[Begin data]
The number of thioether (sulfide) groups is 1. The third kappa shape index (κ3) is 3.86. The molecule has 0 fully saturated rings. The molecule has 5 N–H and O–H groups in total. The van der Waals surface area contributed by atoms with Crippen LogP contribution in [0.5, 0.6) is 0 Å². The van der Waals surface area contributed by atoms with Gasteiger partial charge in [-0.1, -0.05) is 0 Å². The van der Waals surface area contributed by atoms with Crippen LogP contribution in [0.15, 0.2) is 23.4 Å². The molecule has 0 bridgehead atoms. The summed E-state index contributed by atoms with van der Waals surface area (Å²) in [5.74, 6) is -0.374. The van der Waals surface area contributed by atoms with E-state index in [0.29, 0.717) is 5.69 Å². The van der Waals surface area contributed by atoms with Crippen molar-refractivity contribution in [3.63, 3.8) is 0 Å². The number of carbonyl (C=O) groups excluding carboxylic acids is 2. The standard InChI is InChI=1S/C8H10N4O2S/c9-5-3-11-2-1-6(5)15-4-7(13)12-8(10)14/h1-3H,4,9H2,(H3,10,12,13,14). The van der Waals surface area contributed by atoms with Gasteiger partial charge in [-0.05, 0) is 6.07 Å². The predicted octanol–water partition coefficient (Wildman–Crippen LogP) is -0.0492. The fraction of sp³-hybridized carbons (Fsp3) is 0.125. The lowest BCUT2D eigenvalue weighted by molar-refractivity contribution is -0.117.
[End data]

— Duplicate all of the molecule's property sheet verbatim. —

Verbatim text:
The number of thioether (sulfide) groups is 1. The third kappa shape index (κ3) is 3.86. The molecule has 0 fully saturated rings. The molecule has 5 N–H and O–H groups in total. The van der Waals surface area contributed by atoms with Crippen LogP contribution in [0.5, 0.6) is 0 Å². The van der Waals surface area contributed by atoms with Gasteiger partial charge in [-0.1, -0.05) is 0 Å². The van der Waals surface area contributed by atoms with Crippen LogP contribution in [0.15, 0.2) is 23.4 Å². The molecule has 0 bridgehead atoms. The summed E-state index contributed by atoms with van der Waals surface area (Å²) in [5.74, 6) is -0.374. The van der Waals surface area contributed by atoms with E-state index in [0.29, 0.717) is 5.69 Å². The van der Waals surface area contributed by atoms with Crippen molar-refractivity contribution in [3.63, 3.8) is 0 Å². The number of carbonyl (C=O) groups excluding carboxylic acids is 2. The standard InChI is InChI=1S/C8H10N4O2S/c9-5-3-11-2-1-6(5)15-4-7(13)12-8(10)14/h1-3H,4,9H2,(H3,10,12,13,14). The van der Waals surface area contributed by atoms with Gasteiger partial charge in [-0.05, 0) is 6.07 Å². The predicted octanol–water partition coefficient (Wildman–Crippen LogP) is -0.0492. The fraction of sp³-hybridized carbons (Fsp3) is 0.125. The lowest BCUT2D eigenvalue weighted by molar-refractivity contribution is -0.117.